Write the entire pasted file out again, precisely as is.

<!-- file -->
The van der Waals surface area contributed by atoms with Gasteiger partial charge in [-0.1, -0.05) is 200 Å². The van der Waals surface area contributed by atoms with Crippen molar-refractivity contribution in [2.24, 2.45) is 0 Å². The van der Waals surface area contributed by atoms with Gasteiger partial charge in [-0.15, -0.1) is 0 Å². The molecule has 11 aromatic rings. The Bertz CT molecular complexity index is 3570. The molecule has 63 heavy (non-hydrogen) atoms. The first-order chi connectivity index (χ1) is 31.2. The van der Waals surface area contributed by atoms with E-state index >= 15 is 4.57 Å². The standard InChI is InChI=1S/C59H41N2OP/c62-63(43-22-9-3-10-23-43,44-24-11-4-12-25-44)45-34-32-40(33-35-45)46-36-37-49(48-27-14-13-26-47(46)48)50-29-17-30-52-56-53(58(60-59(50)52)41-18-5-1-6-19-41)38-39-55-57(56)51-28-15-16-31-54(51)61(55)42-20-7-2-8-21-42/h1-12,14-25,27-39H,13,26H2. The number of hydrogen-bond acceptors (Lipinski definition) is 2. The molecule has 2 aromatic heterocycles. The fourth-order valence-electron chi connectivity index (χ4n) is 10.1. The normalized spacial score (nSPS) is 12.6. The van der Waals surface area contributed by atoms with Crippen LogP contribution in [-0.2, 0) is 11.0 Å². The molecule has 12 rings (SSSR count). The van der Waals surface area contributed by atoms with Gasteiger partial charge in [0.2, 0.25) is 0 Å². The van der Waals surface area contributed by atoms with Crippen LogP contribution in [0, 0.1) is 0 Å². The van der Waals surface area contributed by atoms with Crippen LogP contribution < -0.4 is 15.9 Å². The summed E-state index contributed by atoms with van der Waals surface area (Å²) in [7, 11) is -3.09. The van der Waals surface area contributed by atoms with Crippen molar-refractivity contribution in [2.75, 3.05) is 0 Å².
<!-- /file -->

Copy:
The van der Waals surface area contributed by atoms with Gasteiger partial charge in [-0.1, -0.05) is 200 Å². The van der Waals surface area contributed by atoms with Crippen molar-refractivity contribution in [2.24, 2.45) is 0 Å². The van der Waals surface area contributed by atoms with Gasteiger partial charge in [-0.15, -0.1) is 0 Å². The molecule has 11 aromatic rings. The Bertz CT molecular complexity index is 3570. The molecule has 63 heavy (non-hydrogen) atoms. The first-order chi connectivity index (χ1) is 31.2. The van der Waals surface area contributed by atoms with E-state index >= 15 is 4.57 Å². The standard InChI is InChI=1S/C59H41N2OP/c62-63(43-22-9-3-10-23-43,44-24-11-4-12-25-44)45-34-32-40(33-35-45)46-36-37-49(48-27-14-13-26-47(46)48)50-29-17-30-52-56-53(58(60-59(50)52)41-18-5-1-6-19-41)38-39-55-57(56)51-28-15-16-31-54(51)61(55)42-20-7-2-8-21-42/h1-12,14-25,27-39H,13,26H2. The number of hydrogen-bond acceptors (Lipinski definition) is 2. The molecule has 2 aromatic heterocycles. The fourth-order valence-electron chi connectivity index (χ4n) is 10.1. The normalized spacial score (nSPS) is 12.6. The van der Waals surface area contributed by atoms with Crippen LogP contribution in [-0.2, 0) is 11.0 Å². The molecule has 12 rings (SSSR count). The van der Waals surface area contributed by atoms with Gasteiger partial charge in [0.2, 0.25) is 0 Å². The van der Waals surface area contributed by atoms with Crippen LogP contribution in [0, 0.1) is 0 Å². The van der Waals surface area contributed by atoms with Crippen LogP contribution < -0.4 is 15.9 Å². The summed E-state index contributed by atoms with van der Waals surface area (Å²) in [7, 11) is -3.09. The van der Waals surface area contributed by atoms with Crippen molar-refractivity contribution in [2.75, 3.05) is 0 Å².